Fact two: Hell is a place of torments. Jesus’ words teach us that there is a fate worse than death. There is a fate worst than being murdered! The man on that bus in Canada was just taking a nap. He woke up to some stranger stabbing him repeatedly with a hunting knife! What a horrible way to die, yet this earth’s worst suffering, cannot be compared to the torments of hell. “And fear not them which kill the body, but are not able to kill the soul: but rather fear Him which is able to destroy both soul and body in hell.” The torments of hell are pictured in Gehenna.

In hell, there is unquenchable fire. Gehenna was a place of unquenchable fire! The garbage kept coming, and the fire kept burning! So it is in hell! Jesus speaks of hell as a place of “…everlasting fire.” Fire inflicts the greatest pain! In Matthew 13:41-42 Jesus said, “The Son of man shall send forth his angels, and they shall gather out of his kingdom all things that offend, and them which do iniquity; 42 And shall cast them into a furnace of fire: there shall be wailing and gnashing of teeth.”

In hell, there is separation from God and loved ones. Gehenna was a garbage heap. It is the place where people deposit things or cast things they no longer care about anymore and have forgotten; things that are judged to be worthless and useless. No one will care about you in hell. It is an existence spent in isolation and separation. You will be separated from those who are “in Christ,” but worst of all, you will be separated from the presence of God! There is no sympathetic ear, no helping hand, no mercy extended in hell.

In hell, there is smoke and darkness. Gehenna was always burning. Smoke never ceased to ascend from this refuse heap. Jesus refers to those who are rebellious and unprofitable as being cast into “outer darkness” where there is “weeping and gnashing of teeth.” In II Peter 2:24, it speaks of those angels who rebelled against God and sinned with Lucifer, as cast down to hell, delivered into “chains of darkness,” reserved for judgment. Revelation 9:2 says, “And he opened the bottomless pit; and there arose a smoke out of the pit, as the smoke of a great furnace; and the sun and the air were darkened by reason of the smoke of the pit.”

In hell, there is hopelessness. Being condemned to hell for eternity, is not to be compared with a life sentence in prison. That term in prison could end with a pardon, parole, or at worst, death. Hell is described as the “second death.” There is no redemption in hell, therefore there is no hope.

In hell, there is unbelievable, undeniable, physical, emotional, spiritual pain and suffering! Jesus described hell as a place of perpetual “weeping and gnashing of teeth.” Words or the most vivid imagination cannot grasp the torments of hell! Just think of living in a burning, stinking garbage dump, where there are creatures that gnaw, bite, sting, and tear, inflicting pain on their victims, yet never consuming them! All of this, and you are surrounded with the sound of continual weeping and anguish.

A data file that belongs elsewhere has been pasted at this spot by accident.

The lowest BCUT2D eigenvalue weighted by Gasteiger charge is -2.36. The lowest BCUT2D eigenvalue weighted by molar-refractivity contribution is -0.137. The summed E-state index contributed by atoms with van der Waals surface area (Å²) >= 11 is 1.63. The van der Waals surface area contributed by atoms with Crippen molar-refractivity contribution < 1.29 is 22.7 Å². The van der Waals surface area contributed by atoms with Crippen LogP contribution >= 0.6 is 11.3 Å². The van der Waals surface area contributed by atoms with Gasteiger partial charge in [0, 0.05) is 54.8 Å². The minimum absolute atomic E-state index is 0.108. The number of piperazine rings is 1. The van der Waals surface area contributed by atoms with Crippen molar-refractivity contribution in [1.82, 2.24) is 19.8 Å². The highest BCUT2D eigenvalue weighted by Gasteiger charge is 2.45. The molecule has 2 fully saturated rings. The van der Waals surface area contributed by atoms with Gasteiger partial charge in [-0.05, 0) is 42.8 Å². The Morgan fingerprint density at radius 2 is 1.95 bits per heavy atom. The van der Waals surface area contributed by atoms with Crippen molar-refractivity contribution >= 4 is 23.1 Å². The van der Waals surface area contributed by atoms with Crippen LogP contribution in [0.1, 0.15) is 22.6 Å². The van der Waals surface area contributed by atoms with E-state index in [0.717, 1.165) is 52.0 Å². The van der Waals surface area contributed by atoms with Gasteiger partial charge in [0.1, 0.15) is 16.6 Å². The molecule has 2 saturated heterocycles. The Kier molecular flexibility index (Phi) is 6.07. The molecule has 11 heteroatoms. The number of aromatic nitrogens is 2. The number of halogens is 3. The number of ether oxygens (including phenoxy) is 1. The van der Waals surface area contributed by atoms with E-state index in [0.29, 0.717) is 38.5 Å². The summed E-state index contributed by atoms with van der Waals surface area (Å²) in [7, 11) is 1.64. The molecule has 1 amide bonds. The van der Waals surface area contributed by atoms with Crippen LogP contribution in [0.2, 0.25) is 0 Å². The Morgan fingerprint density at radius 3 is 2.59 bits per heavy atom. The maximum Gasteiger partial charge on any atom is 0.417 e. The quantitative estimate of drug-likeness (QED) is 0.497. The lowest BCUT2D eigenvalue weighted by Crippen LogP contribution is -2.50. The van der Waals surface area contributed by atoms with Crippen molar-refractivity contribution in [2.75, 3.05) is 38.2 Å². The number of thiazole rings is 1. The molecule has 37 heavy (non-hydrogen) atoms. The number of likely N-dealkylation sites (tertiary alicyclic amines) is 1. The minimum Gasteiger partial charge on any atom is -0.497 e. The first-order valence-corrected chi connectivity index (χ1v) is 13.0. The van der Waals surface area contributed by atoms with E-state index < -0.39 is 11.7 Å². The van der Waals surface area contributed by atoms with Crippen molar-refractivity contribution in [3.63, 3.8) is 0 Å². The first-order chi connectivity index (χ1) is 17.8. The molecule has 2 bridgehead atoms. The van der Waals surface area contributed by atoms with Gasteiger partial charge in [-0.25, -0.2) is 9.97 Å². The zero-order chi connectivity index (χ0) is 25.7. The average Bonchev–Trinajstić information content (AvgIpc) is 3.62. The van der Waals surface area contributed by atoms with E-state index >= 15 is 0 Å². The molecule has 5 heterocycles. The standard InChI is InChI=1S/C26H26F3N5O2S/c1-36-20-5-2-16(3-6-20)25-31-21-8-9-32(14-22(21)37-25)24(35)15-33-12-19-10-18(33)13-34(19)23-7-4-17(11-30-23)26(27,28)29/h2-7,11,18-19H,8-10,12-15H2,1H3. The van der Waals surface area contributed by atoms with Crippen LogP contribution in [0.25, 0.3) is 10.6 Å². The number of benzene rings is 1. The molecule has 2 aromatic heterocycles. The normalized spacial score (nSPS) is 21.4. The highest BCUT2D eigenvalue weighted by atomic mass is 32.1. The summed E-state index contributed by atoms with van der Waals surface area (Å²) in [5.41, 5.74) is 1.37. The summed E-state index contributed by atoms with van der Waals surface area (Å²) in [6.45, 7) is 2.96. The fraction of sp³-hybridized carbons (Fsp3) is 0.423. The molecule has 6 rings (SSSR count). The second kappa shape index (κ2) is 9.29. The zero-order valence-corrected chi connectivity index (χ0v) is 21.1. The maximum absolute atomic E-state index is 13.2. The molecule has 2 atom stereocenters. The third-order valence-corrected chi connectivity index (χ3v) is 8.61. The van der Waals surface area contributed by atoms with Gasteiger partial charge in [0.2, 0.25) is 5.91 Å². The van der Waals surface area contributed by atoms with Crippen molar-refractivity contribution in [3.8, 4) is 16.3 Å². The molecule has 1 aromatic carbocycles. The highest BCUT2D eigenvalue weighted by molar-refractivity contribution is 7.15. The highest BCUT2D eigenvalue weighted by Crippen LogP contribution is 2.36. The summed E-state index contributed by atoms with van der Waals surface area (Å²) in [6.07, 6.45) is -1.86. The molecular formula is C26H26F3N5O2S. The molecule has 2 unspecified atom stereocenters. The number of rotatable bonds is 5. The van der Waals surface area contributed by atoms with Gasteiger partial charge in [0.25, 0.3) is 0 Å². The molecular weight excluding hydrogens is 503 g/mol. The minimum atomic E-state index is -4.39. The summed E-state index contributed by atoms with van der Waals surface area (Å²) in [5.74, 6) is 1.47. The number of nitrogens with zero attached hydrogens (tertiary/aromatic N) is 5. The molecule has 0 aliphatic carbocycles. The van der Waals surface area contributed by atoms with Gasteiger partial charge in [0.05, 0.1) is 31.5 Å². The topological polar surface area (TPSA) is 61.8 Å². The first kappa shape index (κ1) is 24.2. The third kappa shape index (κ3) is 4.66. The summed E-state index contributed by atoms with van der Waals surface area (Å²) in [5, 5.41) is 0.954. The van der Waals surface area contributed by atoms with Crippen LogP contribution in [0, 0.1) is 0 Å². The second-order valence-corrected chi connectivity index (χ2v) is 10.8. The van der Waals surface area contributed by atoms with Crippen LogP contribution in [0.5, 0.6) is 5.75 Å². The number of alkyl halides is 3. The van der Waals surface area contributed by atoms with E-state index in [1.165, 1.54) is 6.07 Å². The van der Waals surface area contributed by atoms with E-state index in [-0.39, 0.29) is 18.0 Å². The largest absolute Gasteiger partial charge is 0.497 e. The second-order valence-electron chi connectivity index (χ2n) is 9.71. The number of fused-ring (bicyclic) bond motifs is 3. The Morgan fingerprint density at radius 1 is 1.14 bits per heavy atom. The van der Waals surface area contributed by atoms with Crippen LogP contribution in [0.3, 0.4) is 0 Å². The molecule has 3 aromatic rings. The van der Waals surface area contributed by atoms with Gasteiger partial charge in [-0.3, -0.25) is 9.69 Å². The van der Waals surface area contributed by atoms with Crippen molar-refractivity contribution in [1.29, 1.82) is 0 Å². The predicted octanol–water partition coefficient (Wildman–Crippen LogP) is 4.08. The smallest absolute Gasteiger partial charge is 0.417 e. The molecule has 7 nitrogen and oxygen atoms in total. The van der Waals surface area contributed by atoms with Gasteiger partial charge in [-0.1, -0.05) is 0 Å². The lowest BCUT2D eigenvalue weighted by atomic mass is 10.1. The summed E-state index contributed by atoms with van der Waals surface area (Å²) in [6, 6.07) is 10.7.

It is amazing how people every day speak of hell. People often tell others they are irritated with to “go to hell,” but if they could see or hear it’s torments but a moment, it would keep them up at night!


The Reverend Pastor Thomas is convinced hell is a place for certain and that is a place for the unforgiven. The place Pastor Thomas calls hell is a place where “a vivid imagination cannot grasp the torments of hell.” According to Pastor Thomas there is a fire that at first burns completely and then has the miraculous characteristic of healing what it has burned. Then the body is burned again, healed and on and on. The Pastor is correct in saying, “…If they could see or hear its torments but a moment, it would keep them up at night!”

In my humble opinion those who profess a belief in eternal conscious torment should hardly ever feel comfortable in sleep. It is a gruesome thought to allow into our minds the torments to be experienced by our family, our friends and our neighbors because they were unrepentant. They will suffer or are suffering now torments that should make us cry out, “Abba Father, Please.”

“Just think,” says Pastor Thomas, “… of living in a burning, stinking garbage dump, where there are creatures that gnaw, bite, sting, and tear, inflicting pain on their victims, yet never consuming them! All of this, and you are surrounded with the sound of continual weeping and anguish.”